Boosting Your Immune System This Winter

shutterstock_106241129By Ben Kligler MD, November 28, 2018
People often ask at this time of year what they can do to protect themselves and their kids from colds and flu during the winter. In addition to the typical recommendations to get enough sleep, eat well, and wash hands frequently, there is one more strategy many people are not aware of: probiotics.

Probiotics are the “friendly” bacteria that live symbiotically with us in our gastrointestinal tract and elsewhere in our bodies, bacteria like lactobacillus (found in yogurt) and bifidus. It makes sense of course that having higher levels of these friendly bacteria would be good for digestion and GI problems like diarrhea associated with antibiotics or irritable bowel syndrome. But it turns out that probiotics have effects far beyond the GI tract, including as regulators of our immune systems. Recent studies have shown that people who take probiotics regularly during the winter months have less frequent upper respiratory infections—in fact half as frequent as people not taking them! And when they do get a cold, it is less severe and passes more quickly. [1] This effect is present in both children and adults.

Probiotics are extremely safe—and they come in capsule, powder and liquid form. But it is important to use the right dose and to choose a high quality brand that actually contains living bacteria. The dose of probiotics is measured in “colony-forming units” or CFUs; the right dose for children is 5-10 billion CFUs daily, and for adults 10-20 billion. Quality brands include Culturelle and Jarro which are both widely available—but there are many other good brands as well. If you really want to research this, as well as find unbiased information on the quality of all kinds of supplements and herbal medicines, you can join consumerlabs.com for a modest fee and access quality information on many different products for a small subscription fee.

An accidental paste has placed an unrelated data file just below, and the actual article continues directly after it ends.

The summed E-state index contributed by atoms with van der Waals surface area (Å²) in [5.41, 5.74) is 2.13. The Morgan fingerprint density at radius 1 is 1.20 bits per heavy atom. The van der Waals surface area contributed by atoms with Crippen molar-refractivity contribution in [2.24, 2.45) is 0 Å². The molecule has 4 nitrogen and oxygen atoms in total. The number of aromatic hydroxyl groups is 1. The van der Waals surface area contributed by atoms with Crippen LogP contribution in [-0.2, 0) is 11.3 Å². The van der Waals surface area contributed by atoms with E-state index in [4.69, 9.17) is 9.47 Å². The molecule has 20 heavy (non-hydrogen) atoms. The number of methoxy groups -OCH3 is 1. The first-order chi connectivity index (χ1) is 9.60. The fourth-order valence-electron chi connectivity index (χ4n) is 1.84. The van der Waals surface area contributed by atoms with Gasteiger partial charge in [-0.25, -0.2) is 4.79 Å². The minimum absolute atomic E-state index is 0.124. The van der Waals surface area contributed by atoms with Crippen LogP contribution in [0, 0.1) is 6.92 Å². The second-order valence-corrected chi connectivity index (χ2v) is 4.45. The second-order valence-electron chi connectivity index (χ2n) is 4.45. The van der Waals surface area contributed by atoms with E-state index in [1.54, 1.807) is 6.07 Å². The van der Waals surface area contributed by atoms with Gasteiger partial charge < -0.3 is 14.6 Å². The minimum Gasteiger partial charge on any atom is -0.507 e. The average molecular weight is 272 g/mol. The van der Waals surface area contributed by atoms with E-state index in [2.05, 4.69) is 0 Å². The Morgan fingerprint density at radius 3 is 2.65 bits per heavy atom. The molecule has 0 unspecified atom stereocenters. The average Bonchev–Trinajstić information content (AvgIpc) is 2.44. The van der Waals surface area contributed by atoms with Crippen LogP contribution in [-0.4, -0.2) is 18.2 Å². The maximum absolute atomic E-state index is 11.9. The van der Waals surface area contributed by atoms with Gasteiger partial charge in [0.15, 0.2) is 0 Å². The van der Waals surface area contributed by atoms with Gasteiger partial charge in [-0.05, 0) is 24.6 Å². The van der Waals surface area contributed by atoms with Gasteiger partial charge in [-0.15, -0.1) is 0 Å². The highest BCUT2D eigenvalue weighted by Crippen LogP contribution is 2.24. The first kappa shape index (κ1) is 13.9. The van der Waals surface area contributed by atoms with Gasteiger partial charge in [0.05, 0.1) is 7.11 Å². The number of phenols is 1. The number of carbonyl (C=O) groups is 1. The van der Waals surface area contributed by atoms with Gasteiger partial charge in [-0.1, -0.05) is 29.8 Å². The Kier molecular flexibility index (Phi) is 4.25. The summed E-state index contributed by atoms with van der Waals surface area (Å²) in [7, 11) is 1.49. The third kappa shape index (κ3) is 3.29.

So get enough sleep, and eat right—but start taking your probiotics daily as well and you may find yourself getting less colds this coming winter!



[1] Hao Q, Dong BR, Wu T. Probiotics for preventing acute upper respiratory tract infections. Cochrane Database of Systematic Reviews 2015 (2); Art. no.: CD006895. DOI: 10.1002/14651858.CD006895.pub3.

Dr._KliglerDr. Kligler is the Medical Advisor for The Deirdre Imus Environmental Health Center®. He is also the National Director of the Integrative Health Coordinating Center for the Veterans Health Administration and Research Director for the Center Institute for Research and Education in Integrative Medicine. He is Co-Director of the Beth Israel Fellowship Program in Integrative Medicine, and teaches in the Beth Israel Residency Program in Urban Family Practice. Dr. Kligler is the author of Curriculum in Complementary Therapies: A Guide for the Medical Educator, and co-editor of Integrative Medicine: Principles for Practice, a textbook published by McGraw-Hill. He is also Co-Editor-in-Chief of the peer-reviewed journal Explore: The Journal of Science and Healing.

 

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